May 25 2013 Latest news:
Norfolk county council signed up to cut the authority's water consumption by 15% to mark World Water Day. From left: Bob Wilson, Ian Monson and Joe Mooney in the old pumping station at Heigham works in Waterworks Road.
By CHRIS HILL, Rural affairs correspondent
Friday, March 22, 2013
Schools across Norfolk will need to make dramatic cuts to their water bills after the county council pledged to reduce its consumption by 15pc during the next four years.
Council chairman Ian Monson signed a document yesterday as part of World Water Day, committing the council to work with Anglian Water (AW) on efficiency and waste-reduction measures.
The authority has investigated 800 of its properties, which were found to be using 659,000 cubic metres of water a year, costing taxpayers £1.7m and representing carbon dioxide (CO2) emissions equivalent to 2,700 tonnes.
And with water use in schools representing 77pc of the county council’s consumption, they are seen as the key to meeting the commitments.
The target saving, amounting to 82,000 cubic metres a year, will save the authority up to £284,000 annually, freeing resources which councillors said could be reinvested for economic growth.
Also signing the pledge at the Heigham Water Treatment Works on Waterworks Road in Norwich were Joe Mooney, Norfolk County Council’s deputy cabinet member for environment and Bob Wilson, director of Anglian Water Business.
Mr Wilson said: “The signing of this pledge by Norfolk County Council is a real milestone on the road to a more water conscious, water-efficient economy in our region.
“It is more ground-breaking than you realise. This sort of work is going on everywhere but it is difficult to engage with the public bodies at this level, This kind of work is imperative to the future of the region so linking it all together is very important.”
As well as reducing the council’s carbon footprint and utility bills, the pledge is also aimed at providing opportunities for young people to develop skills that will help them play a full part in the growth of Norfolk’s green economy.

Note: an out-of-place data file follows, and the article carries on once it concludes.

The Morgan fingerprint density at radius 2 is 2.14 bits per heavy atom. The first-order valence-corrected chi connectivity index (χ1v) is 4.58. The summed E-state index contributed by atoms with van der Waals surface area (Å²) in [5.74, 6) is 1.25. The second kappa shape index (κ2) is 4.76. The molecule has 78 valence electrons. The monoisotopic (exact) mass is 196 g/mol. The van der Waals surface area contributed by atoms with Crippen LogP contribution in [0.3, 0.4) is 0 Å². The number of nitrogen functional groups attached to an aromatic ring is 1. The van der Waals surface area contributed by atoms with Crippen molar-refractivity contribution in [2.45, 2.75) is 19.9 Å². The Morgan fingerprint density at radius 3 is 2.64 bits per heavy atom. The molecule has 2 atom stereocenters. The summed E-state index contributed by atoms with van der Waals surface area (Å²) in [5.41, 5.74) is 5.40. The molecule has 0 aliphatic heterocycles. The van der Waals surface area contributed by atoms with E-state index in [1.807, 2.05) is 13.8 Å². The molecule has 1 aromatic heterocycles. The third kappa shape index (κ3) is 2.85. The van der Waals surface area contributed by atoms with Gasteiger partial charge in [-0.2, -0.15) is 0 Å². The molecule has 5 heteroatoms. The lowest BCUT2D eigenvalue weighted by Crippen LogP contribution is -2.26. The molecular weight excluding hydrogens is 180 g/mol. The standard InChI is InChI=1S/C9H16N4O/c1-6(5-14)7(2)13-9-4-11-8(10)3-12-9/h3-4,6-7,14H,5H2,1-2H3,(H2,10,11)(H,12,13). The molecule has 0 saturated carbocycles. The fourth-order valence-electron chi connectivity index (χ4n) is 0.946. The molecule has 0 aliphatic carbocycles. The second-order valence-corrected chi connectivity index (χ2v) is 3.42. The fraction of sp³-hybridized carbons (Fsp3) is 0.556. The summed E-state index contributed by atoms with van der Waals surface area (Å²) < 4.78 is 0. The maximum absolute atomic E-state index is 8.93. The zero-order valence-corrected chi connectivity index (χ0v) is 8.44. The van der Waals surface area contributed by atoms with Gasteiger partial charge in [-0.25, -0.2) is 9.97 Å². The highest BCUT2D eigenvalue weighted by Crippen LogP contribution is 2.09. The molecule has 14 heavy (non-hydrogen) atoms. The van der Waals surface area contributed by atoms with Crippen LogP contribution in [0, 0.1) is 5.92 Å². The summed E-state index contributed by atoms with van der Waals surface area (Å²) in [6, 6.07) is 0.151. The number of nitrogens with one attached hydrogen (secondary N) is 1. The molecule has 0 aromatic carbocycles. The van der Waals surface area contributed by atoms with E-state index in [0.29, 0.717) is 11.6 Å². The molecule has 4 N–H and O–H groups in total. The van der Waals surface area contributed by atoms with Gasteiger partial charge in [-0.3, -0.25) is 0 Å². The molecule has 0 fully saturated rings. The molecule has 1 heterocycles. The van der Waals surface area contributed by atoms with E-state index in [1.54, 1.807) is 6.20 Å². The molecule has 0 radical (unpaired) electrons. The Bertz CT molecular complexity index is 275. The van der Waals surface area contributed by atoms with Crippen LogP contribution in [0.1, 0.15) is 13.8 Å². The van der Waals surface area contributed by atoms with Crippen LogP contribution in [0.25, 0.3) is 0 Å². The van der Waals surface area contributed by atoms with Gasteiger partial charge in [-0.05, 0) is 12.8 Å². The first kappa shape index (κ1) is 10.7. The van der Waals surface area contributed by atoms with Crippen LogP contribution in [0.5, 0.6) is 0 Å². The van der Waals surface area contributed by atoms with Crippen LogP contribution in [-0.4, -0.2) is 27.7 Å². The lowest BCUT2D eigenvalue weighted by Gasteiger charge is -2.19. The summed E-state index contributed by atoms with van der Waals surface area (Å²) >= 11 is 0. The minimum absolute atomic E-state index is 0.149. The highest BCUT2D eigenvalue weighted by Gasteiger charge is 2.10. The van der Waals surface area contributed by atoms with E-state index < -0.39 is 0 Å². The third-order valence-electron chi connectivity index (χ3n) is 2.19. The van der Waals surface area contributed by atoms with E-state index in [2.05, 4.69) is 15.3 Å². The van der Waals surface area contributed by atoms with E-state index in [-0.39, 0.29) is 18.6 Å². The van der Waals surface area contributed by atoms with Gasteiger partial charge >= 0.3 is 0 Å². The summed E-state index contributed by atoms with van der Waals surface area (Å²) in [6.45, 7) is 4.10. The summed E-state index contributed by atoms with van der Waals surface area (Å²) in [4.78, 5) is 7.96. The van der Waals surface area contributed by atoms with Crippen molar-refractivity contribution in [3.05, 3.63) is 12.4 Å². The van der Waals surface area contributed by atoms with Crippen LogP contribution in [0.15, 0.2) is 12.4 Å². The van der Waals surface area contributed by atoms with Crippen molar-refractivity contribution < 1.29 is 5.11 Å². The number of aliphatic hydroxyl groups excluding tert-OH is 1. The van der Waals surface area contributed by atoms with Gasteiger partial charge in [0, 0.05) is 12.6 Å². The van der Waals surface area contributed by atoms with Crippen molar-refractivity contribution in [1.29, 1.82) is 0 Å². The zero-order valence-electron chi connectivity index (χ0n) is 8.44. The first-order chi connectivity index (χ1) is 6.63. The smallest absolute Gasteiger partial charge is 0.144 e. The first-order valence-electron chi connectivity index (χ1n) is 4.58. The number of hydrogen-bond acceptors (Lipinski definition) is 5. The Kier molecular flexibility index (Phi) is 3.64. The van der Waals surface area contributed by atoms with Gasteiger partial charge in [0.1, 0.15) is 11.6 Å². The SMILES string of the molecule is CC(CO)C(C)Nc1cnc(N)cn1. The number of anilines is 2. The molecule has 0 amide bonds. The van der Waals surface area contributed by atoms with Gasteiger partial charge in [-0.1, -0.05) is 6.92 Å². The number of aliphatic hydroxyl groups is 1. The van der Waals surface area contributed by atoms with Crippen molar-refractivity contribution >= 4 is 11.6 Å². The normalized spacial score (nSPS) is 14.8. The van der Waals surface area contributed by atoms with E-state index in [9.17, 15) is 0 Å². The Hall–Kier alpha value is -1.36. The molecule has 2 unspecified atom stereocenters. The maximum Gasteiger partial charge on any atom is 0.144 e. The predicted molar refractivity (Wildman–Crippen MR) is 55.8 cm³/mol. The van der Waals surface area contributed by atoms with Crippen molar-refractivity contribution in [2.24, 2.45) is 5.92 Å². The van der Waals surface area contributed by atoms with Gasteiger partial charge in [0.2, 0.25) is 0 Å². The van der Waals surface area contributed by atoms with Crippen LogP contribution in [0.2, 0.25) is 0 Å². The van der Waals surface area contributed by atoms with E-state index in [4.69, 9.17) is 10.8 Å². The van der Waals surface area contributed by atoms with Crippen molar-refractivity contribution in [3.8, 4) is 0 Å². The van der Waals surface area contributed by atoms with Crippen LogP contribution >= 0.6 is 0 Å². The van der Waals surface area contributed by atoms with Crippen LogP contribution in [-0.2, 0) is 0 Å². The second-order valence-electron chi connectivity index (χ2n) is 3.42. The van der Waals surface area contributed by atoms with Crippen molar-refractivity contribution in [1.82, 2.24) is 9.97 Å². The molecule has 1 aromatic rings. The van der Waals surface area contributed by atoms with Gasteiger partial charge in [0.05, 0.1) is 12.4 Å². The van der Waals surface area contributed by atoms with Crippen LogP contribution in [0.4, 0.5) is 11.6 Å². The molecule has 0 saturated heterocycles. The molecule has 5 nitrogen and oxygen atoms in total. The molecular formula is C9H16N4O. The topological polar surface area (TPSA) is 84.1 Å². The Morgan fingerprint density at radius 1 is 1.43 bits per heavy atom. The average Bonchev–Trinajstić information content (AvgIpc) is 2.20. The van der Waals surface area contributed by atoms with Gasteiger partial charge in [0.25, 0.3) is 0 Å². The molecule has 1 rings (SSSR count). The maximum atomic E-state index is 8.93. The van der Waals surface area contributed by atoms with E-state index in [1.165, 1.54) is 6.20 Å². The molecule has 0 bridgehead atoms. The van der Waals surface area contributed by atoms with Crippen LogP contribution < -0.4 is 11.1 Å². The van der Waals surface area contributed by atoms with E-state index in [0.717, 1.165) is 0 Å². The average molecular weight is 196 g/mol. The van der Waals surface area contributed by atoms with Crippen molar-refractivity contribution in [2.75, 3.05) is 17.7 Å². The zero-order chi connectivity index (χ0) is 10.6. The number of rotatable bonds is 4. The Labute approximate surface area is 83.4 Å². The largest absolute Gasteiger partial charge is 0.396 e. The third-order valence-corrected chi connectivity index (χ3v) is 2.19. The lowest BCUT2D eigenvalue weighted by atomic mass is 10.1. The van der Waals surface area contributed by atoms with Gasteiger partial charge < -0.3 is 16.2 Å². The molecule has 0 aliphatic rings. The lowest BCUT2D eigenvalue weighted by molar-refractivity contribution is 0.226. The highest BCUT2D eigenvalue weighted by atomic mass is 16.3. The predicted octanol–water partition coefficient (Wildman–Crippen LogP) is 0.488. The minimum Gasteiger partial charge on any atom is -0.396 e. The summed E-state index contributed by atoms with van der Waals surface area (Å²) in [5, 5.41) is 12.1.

Among the other guests at the signing event were Cherish Watton, who at the age of 19 has set up an eco-consultancy and was closely involved in the design of a Water and Enterprise Programme for schools.
Cherish said Norfolk students were being mentored about the use of cistern devices to reduce the flow of water in a flush and aerators to reduce the pressure from taps – but also to change attitudes about leaving taps running and reporting leaks.
She said: “It was really important that we support these students every step of the way. If you introduce these concepts while children are at school, then once they go into further education or employment they can have this knowledge and implement it in whatever stage of life they go into next.”
Bill Borrett, leader of Norfolk County Council, said: “It is too easy to take our clean, safe water supplies for granted, but it is a vital and finite resource that we should be managing much more carefully.
“A great deal will depend upon schools, and the enthusiasm of young people, allied to the simple good sense of reducing waste and saving money that can put to better use, give us every confidence that we will see school water use dropping. The Water and Enterprise Programme is designed to help schools to do this, while also investing in the skills development of talented students.”